Lenexa, Kan. -- The Mo-Kan Regional Council, of St. Joseph, Mo., is among 18 select organizations across the country receiving a total of $3.6 million in grants announced by EPA’s Environmental Workforce Development and Job Training (EWDJT) program.
The EWDJT program provides funds to non-profit organizations and other eligible entities to recruit, train and place predominantly low-income and minority, unemployed and underemployed residents from communities impacted by hazardous and solid wastes. The program helps its graduates develop skills that improve their ability to secure full-time sustainable employment in various aspects of hazardous and solid waste management, and in other environmental jobs.
The Mo-Kan Regional Council will receive $200,000, with which it plans to train 35 students, place at least 30 of them in environmental jobs, and track the graduates for at least one year.
Mo-Kan is an economic and community development organization officially recognized by the states of Kansas and Missouri, and by the federal government. The organization will use its EWDJT grant to target unemployed and underemployed individuals within a 15-county area of northwest Missouri and northeast Kansas.
Mo-Kan’s EWDJT grant will support a core training program that includes 58 hours of instruction in 40-hour HAZWOPER training, 10-hour OSHA construction safety training, CPR/AED/first aid training, and green infrastructure and stormwater management. Students will also receive supplemental training in either of two focus areas. In 2015, the first curriculum year will include 264 hours of training in wastewater treatment and collection systems and 16-hour asbestos awareness training. The second curriculum year, 2016, will include 120 hours of training in environmental remediation, including lead abatement, asbestos abatement supervision, and mold remediation. Graduates of the training will receive up to nine federal or state certifications to perform environmental work.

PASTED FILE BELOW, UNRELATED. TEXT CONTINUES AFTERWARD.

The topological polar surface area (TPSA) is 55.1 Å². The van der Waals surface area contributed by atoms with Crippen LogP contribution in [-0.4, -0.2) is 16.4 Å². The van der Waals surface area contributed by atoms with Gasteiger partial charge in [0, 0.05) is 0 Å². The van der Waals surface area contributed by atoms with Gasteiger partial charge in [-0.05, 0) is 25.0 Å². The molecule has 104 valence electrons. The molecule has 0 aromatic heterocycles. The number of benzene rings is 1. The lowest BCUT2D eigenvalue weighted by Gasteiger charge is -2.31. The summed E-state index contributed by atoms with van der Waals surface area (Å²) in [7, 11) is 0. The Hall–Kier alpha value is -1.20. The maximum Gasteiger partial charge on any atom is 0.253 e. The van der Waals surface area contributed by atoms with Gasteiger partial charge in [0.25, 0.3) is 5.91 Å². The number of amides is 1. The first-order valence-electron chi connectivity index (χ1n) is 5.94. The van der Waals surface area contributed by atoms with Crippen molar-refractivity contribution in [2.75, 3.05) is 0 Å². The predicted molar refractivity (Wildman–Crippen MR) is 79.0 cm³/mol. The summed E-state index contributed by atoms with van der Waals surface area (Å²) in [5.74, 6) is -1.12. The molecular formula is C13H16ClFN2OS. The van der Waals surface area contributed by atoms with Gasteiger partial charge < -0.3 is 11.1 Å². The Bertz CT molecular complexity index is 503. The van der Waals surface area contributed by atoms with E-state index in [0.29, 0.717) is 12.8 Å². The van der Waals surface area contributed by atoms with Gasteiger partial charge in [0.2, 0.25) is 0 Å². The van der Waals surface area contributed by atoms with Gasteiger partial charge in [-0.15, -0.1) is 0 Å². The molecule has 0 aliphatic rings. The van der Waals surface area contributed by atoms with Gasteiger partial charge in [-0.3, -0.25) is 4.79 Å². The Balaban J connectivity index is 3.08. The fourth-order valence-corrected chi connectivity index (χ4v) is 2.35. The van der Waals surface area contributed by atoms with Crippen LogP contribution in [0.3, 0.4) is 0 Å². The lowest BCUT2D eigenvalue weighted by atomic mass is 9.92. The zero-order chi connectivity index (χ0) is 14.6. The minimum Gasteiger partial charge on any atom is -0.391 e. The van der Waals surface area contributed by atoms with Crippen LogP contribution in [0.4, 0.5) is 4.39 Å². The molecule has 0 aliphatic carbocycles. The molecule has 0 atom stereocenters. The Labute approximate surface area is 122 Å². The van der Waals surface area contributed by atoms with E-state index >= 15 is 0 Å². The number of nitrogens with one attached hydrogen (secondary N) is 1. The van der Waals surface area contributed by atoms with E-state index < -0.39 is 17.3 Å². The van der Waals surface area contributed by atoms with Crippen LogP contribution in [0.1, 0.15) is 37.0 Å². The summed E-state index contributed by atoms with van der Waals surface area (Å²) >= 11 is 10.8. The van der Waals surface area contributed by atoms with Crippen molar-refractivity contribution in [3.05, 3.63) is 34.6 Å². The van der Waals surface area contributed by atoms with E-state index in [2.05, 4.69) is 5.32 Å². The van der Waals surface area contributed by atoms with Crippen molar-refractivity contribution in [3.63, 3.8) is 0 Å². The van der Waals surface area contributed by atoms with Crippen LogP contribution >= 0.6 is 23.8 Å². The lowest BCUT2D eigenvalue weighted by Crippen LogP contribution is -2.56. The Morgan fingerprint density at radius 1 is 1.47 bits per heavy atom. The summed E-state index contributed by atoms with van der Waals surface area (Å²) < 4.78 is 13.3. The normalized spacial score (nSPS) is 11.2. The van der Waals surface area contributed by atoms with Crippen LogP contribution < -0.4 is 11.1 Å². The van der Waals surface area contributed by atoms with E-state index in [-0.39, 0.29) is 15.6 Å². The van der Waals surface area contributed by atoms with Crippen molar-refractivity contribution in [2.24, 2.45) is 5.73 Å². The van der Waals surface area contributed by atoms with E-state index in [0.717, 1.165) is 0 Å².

Key partners for Mo-Kan’s training efforts include the Metropolitan Energy Center, the Missouri Department of Natural Resources, the Kansas Department of Health and Environment, Habitat for Humanity, AFL-CIO Community Services, the Northwest Missouri Workforce Investment Board, the Missouri Career Center, the City of St. Joseph, and other community-based organizations and environmental employers.
Nationwide, since the EWDJT program’s inception in 1998, EPA has funded 239 job training grants totaling more than $50 million. More than 12,800 individuals have completed training, and of those, more than 9,100 have secured employment in the environmental field.